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Canadian nonprofits hit hard with shortages amid COVID-19 pandemic

Last Updated Mar 25, 2020 at 10:31 am EDT

Marco Verch/Flickr

As problems surrounding COVID-19 continue to grow, food banks and non-profits in Canada are being faced with a surge of food and funding shortages.

Social services like food banks, charities, and other non-profits, are having to juggle an increase of people using their services while seeing a drop in public donations.

That’s on top of the restructuring and reduction that many nonprofits are having to do because of the complications being brought on by the novel coronavirus.

It’s these issues that are pushing many nonprofits to start to lean more so on the public for financial assistance.

One of these services asking for assistance is Yonge Street Mission (YSM). The nonprofit has been serving the city of Toronto since 1896 and offers help to those in need through their food banks, mental health services and those dealing with poverty.

The president of Yonge Street Mission, Angie Peters said the ongoing pandemic has led the nonprofit to take extra steps to continue to stay open.

“We’ve closed some of our buildings all together. We’ve sent some non-essential staff home, and we’ve really refocused how we deliver services so that people aren’t actually coming into the buildings and gathering,” Peters said.

She said the nonprofit has had to prepare emergency provisions in case there is a rise in the number of people that need support. Peters also notes that the social service has also has had to think of ways to increase the amount of food that can be given out if the demand at their food bank continue to rise.

“We are planning to deliver 1325 meals or grocery bags a week in total,” she said. “…On the 19th, which was the first day of our active service model, we delivered 307 meals and grocery bags. Our total capacity planning for a day is actually 350.”

Peters said that currently the number of financial donations made to Yonge Street Mission haven’t decreased but rather it’s a combination of less people giving food and a reduction of supply from their partner charity, Daily Bread.

“This is leading us to need to purchase more food as we have less food donations. At this point in time, we estimate that this will lead to increased food costs of $8,000 – $10,000 per week. This will likely increase as the need increases,” Peters said.

Yonge Street Mission is asking the public to donate online through their site to help the nonprofit continue to offer the services to those that need it and meet the rising challenges that is being placed on it and other food banks in Canada.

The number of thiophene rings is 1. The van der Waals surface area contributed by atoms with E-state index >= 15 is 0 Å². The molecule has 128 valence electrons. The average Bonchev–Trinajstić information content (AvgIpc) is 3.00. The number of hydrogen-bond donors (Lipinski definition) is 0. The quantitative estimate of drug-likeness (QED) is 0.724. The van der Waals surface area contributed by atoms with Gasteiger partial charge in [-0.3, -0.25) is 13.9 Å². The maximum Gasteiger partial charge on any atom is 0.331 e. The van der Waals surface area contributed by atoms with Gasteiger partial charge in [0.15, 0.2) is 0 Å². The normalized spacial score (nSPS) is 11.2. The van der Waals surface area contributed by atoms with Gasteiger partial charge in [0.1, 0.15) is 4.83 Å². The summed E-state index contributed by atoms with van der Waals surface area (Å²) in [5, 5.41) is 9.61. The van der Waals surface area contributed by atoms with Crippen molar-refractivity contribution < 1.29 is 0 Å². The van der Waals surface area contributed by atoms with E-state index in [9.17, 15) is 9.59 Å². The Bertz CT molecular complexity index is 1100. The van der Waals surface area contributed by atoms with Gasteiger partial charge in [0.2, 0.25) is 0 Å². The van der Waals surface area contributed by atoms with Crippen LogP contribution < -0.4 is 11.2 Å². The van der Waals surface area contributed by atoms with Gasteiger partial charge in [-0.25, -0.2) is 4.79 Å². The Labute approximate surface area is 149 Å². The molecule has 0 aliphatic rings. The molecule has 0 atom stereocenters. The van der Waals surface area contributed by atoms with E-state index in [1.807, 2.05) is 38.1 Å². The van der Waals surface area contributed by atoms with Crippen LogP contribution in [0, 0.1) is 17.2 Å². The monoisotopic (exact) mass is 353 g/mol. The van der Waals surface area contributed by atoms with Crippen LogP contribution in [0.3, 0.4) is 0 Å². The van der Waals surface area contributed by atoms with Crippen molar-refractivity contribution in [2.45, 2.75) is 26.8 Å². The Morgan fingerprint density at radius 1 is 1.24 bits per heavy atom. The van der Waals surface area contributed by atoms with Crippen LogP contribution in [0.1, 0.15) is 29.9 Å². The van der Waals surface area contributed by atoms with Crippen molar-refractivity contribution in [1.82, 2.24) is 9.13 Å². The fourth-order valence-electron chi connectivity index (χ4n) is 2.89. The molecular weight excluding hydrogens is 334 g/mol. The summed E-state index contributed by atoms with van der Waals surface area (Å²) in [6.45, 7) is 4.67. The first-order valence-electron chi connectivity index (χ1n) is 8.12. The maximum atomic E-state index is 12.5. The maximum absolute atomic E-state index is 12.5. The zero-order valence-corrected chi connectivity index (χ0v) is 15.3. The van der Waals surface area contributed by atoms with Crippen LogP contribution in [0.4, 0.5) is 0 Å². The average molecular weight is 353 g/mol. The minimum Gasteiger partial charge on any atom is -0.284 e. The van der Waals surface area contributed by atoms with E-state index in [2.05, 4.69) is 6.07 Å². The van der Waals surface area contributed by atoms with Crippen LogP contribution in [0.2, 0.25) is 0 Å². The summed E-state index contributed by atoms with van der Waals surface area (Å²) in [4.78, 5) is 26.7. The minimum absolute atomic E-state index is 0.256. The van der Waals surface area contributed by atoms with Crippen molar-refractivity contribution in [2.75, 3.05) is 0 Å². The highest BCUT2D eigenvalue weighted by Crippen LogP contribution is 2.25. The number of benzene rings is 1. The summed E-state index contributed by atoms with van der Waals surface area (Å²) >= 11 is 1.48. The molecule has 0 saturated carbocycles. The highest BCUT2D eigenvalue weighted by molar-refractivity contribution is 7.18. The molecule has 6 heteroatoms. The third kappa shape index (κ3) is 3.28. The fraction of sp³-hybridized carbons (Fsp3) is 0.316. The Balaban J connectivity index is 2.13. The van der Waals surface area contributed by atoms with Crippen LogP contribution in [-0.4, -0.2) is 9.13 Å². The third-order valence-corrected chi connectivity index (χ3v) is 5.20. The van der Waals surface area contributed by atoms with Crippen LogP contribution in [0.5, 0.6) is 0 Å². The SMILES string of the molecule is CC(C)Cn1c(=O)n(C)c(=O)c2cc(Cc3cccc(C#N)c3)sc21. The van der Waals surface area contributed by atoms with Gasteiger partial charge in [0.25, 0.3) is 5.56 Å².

However, the problems brought on the COVID-19 pandemic isn’t just limited to Yonge Street Mission. Several nonprofits and food banks in Canada have reported a larger intake of users in the last few days.

After facing funding shortages and increasing numbers, Food Banks Canada announced on Monday their plan to raise $150-million to meet increasing demand.

Rogers, the parent company of 680 News, is also announcing to donate one-million meals to help the cause. On top of that, the company said on Monday that it will be utilizing its TV, radio and digital platforms in an awareness campaign to help Food Banks Canada reach its goal.

It’s these shortages that led the Ontario government to announce on Monday their plan to give social services in the province $200-million.

Premier Doug Ford announcing that Ontario will be providing cities with funds to help food banks, shelters, emergency services, charities and nonprofits cope with the ongoing pandemic.

“Organizations across the province are doing critical work right now to help vulnerable Ontarians and these funds will allow them to directly help those who need it most,” Ford said.

Peters said proposed funds is a good sign that the government is willing to support frontline agencies that provide a service for those most in need.

“We are definitely that last line of defence for people and and we provide the services for basic needs that keeps people going during at time like this. So we’re very grateful for that announcement,” she said.

Those that want to donate to Yonge Street Mission can give online via the YSM donate webpage. Donations can help nonprofits like YSM continue to give help to the growing number of people that depend on their services.

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